Following last week's Moonlight musings, I serendipitously encountered some more reflections on the value of poetry: a short but delightful video featuring Australian actor Jack Thompson (the son of a noted poet) and a longish, somewhat contentious article by an American Professor of English, Seth Abramson. Though they're very different, I decided to treat you to both.
I'll have to do this by giving you the links, below. I've made them big, but I really want you not to click them until you get to them. And I do want you to click them then – not before, and not later, but where I've placed them. It's intentional, even if it may seem I'm getting ahead of myself at some points, with my commentary preceding the material.
Jack Thompson (image labelled as free download)
I love what Thompson says and have no argument with it. I think you'll love it too, and find it confirming.
Seth Abramson via Creative Commons
The link to Abramson's article was posted on facebook by my old pal Thom Woodruff (aka Thom the World Poet) and after reading it I commented there:
"He does make some interesting points, particularly in the second half of the article, but I couldn't help thinking that he seems largely unaware of the grassroots where you and I live. Then I reached the end and saw that he is a Professor. Yes, that makes sense. Despite a nod to rap, remixing and such, his views are held in the context of academia, no matter how much he would like us all to break away from it. The point is, many of us never entered it, and pay no attention to any 'poetry police'. (I say 'us' because what he says is wider than American poetry.) Nevertheless, he DOES make some good points. (It's just that he seems to think no-one has discovered stuff a lot of us have been doing for ages). All in all, I'm glad to have read this, and will bring it to the attention of others, as raising points to think on. Thanks."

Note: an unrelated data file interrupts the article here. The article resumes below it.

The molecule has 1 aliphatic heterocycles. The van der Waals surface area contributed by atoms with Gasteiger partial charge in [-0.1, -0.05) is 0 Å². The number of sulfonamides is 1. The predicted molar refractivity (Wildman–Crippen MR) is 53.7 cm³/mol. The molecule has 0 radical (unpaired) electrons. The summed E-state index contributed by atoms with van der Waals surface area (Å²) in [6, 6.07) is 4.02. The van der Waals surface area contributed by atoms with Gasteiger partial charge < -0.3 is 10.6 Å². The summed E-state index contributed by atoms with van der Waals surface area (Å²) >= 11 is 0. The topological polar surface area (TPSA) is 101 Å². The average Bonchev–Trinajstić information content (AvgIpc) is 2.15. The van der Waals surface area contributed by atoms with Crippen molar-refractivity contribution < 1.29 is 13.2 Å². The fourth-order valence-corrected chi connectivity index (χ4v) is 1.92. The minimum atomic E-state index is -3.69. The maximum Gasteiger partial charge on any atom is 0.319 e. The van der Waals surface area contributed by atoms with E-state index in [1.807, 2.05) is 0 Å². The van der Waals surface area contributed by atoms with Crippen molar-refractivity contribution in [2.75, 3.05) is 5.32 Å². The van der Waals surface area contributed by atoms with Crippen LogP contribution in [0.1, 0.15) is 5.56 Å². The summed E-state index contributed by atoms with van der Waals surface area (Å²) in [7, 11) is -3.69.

[By 'grassroots' I mean in Thom's case the vibrant culture of (non-academic) readings and workshops in cafés, which he has instituted in Austin, Texas and other places; in my case my involvement with online poets such as yourselves, many of whom are experimental in various ways, and certainly not constrained by current vogues. Think De Jackson, Brian Miller, Jae Rose, Shay Simmons, Annell Livingston....]
Despite my demurrals, I think the article is worth reading in full, partly because of Abramson's unusual (and to me attractive) views on defining 'poetry' and partly because of his suggestions as to how to keep it alive ... even though I don't happen to think it's dead or dying. If you can't manage the whole read now, perhaps you could do a quick scan and return to it later.
READ IT HERE.
I would be fascinated to know your responses to each of these items!
A bit of belated Googling informs me that I may have under-estimated Abramson, who is 'an American poet, editor, attorney, freelance journalist, and professor of English.' (Wikipedia.)
He is also a prolific author, as you can see at his Amazon page, where I see that he has for several years co-edited an annual anthology of 'innovative verse' called BAX: Best American Experimental Writing. Seems like he puts his money where his mouth is! And critics seem to rate his own poetry highly. I think I'll have to investigate his work and find something to share with you! But that's for another day. For now, what do you think of his opinions? And Thompson's?